I don't think that it really is possible to get sick of Bondi Beach as a photographer. There is always something different or things happening that you can shoot. I have shot plenty of sunrises and it is rare to walk away without some good shots. The terrible weather that we have been having lately has made it challenging to even get out of bed.
The green rocks at South Bondi are interesting to photograph
Bondi Icebergs Pool and Restaurant
Reflections are fun to shoot
There is always something happening at sunrise at Bondi
It is always changing at Bondi

The Bronte Beach Pool is a magnet for photographers. On any given Saturday or Sunday there will be at least 5 other photographers there trying to capture the sunrise. This morning there would have been close to 25 photographers shuffling around the pools edge jostling for the best positions and frustrating each other by getting in the shots. I wasn't worried as I felt that it showed what it is like there every weekend. .
Bronte Pool
Bronte Cliffs
Bronte Swimming Club
Bronte to Bondi
Great place to swim some laps
Bronte Boggy Hole
How great is the Bronte Pool. No wonder the photographers flock here

It may be cold, but even the blues of winter at the Eastern Suburbs of Sydney beaches are beautiful. This collection of photos are all long exposures. They range from 30 seconds through to a few minutes of exposure which helps smooth out the water and makes it look like a ghost town. I really enjoy shooting long exposure photos as it really makes you slow down end enjoy the moment as well as capturing something amazing.
Bronte Beach
The cliffs between Bronte & Tamarama Beaches
Bronte Beach
Perfect rock fishing spots at Bronte
Winter sunrise over Tamarama Beach
Bondi Beach Sunrise

In the town of Ito, I stayed at K's House which is a traditional wooden Ryokan which is over 100 years old. They have dorm rooms, but this isn't your traditional hostel. I stayed in a private room with a bathroom that had a balcony over looking the river that runs along the back of the accommodation. This was one of my best experiences to feel for how traditionally the Japanese live with tatami mats and sleeping on the floor. The bedding was very comfortable, which I was super surprised about. It is well worth experiencing staying at a Ryokan with any trip to Japan.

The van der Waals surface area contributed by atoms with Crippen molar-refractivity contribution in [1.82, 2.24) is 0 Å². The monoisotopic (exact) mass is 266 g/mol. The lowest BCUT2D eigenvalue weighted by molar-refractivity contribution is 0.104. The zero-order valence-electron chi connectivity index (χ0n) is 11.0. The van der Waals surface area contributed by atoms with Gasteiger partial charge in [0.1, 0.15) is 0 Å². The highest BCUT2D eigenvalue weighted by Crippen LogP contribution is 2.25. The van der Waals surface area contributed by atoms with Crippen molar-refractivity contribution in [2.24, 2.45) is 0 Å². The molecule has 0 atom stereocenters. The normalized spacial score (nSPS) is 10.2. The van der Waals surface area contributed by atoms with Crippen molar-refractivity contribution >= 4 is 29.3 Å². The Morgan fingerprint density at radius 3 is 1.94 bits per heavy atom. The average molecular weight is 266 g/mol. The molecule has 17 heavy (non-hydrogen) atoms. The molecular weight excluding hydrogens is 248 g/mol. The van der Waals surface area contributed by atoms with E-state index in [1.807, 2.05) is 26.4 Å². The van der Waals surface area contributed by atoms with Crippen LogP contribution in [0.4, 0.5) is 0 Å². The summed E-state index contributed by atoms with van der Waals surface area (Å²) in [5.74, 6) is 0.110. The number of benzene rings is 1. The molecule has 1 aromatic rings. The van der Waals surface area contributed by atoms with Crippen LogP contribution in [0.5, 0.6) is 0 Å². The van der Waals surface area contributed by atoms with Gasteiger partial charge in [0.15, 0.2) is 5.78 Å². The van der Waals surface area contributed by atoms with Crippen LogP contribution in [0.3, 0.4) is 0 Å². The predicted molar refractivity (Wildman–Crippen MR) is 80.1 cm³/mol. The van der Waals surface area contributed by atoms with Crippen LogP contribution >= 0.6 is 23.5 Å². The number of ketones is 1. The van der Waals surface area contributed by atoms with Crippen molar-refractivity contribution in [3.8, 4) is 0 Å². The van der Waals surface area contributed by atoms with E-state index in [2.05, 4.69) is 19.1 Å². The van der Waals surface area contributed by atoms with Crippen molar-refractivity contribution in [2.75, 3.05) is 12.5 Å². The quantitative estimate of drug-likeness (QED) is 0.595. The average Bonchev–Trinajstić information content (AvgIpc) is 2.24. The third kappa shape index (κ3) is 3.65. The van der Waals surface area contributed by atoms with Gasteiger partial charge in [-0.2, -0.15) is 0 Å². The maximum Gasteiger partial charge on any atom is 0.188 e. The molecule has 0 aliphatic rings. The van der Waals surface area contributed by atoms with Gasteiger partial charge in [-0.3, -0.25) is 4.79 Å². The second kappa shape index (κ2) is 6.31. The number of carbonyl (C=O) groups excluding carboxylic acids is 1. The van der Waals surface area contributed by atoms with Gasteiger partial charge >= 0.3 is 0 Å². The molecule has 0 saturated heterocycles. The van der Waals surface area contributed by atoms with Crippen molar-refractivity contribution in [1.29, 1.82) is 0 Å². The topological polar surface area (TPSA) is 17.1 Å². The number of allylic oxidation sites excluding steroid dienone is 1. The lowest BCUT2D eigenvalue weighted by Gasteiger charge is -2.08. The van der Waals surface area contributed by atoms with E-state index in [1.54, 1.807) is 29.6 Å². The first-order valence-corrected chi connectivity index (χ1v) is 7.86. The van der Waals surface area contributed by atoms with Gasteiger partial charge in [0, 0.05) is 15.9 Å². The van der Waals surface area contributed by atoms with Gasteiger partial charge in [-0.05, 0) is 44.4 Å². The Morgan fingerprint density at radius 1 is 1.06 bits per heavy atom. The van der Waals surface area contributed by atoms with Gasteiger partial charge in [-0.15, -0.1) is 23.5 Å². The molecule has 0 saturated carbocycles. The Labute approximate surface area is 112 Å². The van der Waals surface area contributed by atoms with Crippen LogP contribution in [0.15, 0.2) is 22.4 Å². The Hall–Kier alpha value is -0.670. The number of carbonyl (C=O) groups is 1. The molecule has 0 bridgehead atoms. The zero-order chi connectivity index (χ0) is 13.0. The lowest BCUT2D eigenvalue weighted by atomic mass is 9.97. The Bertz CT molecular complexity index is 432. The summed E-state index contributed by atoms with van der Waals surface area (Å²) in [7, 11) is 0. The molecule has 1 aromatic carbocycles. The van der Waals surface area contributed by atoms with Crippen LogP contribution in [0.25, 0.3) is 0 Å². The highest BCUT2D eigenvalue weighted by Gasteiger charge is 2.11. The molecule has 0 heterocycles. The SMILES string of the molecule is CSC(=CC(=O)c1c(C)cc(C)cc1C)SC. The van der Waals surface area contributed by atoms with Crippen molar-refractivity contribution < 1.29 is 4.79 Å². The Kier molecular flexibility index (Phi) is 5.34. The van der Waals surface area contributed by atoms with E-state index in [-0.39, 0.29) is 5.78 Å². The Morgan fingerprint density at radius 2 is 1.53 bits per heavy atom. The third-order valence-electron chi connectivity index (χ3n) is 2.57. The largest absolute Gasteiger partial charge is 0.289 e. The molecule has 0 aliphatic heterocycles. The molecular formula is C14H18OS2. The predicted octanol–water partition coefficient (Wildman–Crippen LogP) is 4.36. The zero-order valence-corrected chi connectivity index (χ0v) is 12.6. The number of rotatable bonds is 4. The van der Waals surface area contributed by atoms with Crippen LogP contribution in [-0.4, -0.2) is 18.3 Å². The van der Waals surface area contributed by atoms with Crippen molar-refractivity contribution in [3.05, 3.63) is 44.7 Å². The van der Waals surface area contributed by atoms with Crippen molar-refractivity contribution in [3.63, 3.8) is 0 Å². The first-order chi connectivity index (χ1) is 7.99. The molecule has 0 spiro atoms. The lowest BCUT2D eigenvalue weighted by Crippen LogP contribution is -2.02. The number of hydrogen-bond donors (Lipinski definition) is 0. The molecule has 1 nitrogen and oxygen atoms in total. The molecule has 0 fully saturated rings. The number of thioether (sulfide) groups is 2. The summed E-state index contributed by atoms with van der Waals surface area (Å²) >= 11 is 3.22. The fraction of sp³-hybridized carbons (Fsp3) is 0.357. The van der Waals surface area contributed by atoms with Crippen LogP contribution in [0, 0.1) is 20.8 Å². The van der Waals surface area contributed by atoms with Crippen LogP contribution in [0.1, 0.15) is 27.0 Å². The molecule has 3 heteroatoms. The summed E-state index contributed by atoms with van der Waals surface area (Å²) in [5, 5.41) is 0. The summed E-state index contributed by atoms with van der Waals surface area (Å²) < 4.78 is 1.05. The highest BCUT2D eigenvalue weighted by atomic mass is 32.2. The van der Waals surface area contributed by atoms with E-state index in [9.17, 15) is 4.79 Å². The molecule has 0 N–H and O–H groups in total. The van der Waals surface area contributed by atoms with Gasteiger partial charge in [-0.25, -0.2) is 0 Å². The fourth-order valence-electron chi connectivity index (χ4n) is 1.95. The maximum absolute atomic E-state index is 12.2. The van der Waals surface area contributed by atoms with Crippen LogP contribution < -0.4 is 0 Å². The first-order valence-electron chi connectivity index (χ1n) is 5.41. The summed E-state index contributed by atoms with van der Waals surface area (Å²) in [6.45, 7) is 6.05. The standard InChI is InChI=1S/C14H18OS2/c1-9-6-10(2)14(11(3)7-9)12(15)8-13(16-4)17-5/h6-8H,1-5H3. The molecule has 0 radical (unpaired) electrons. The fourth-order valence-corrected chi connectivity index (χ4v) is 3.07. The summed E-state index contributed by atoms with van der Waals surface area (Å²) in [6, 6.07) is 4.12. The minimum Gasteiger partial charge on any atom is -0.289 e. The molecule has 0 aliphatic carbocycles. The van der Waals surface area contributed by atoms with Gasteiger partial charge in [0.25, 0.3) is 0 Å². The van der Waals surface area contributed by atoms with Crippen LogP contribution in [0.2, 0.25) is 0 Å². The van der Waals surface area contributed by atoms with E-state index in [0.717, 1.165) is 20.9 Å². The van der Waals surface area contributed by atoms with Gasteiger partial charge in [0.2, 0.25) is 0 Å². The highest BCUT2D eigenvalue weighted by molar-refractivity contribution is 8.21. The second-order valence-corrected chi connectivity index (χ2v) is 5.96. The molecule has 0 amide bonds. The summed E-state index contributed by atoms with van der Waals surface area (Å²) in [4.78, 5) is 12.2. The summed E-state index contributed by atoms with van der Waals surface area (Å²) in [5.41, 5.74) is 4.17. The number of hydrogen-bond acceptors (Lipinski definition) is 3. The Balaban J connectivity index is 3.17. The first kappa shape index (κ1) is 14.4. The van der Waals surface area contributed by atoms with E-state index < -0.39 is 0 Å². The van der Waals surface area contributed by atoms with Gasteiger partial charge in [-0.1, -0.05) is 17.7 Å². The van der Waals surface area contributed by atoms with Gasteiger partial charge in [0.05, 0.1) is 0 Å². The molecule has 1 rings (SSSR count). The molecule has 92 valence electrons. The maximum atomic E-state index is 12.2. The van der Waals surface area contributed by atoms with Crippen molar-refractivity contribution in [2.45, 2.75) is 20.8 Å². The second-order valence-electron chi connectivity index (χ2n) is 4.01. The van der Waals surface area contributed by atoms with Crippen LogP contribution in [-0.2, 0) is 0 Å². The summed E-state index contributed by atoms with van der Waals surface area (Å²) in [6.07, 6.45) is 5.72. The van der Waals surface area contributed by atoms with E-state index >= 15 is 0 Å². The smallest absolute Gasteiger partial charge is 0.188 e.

Ito Harbour
This is a private room at K's House - Ryokan Accommodation
This is K's House accommodation and the other traditional Ryokan that is worth a visit in Ito

You can get to Ito by train from Tokyo or Kyoto through Atami. I caught the train from further south on the Izu Peninsula from the town of Shimoda. If you stay at K's House Ryokan is is either a short 10 minute walk from the station or a 800YEN taxi if you have luggage. 
More of Ito's harbour
If you are lucky enough to be there on a weekend that the drag net fishing display happens it is worth getting up early. 
There is free miso soup afterwards!

On previous trips to Japan, I have been to Kamakura. Kamakura is a great beach location, but on this trip I went a bit further south on the coast to the Izu Peninsula. Shimoda is a quiet fishing village with some amazing rugged coastline. Shimoda is famous for being the location of where Japan opened their ports to trade with other countries in the 1850. Since then I don't think that much has changed.
Nebetahama Beach Shimoda on the Izu Peninsula
Shimoda Rope Way is worth a trip with amazing views over the town, but also over the harbor

If you have a JR rail pass you can use this to catch the train from Tokyo through Atami to Shimoda. You can catch any JR train to Shinagawa Station and then take the Odoriko Super View which you need to book a reserved seat all the way through to Shimoda. The rail line from Atami is a privately owned line called the Izu Kyuko Line. This means that you will have to pay additional amount when you arrive in Shimoda of about 1500 YEN per person as your JR pass will not cover this. If you arrive early to Shimoda there are luggage lockers where you can leave your bags and use the Izu Kyuko day pass you have just paid for and catch a train back to Kawazu to explore another little town for a few hours.

At Shimoda Station all of the hotels have staff members there to greet you and take you in their shuttle bus to the hotel. I stayed at Shimoda Tokyu Hotel which run shuttle buses twice an hour from the hotel to the station. You can also ask the driver to drop you off on Perry Road which is worth an explore and wander back to town using the walking trail.
Shimoda Tokyu Hotel has great ocean view rooms
There are many abandon houses and buildings that nature is trying to take back 
Shirahama Beach is worth a visit and is a 10 minute bus ride from Shimoda
Beach shops of Shirahama Beach
If I went back I would hire a car to explore the Izu Peninsula. The driving would be easy and allow you to explore more as the public transport is fairly limiting.

This is part III of random photos of the streets of Japan.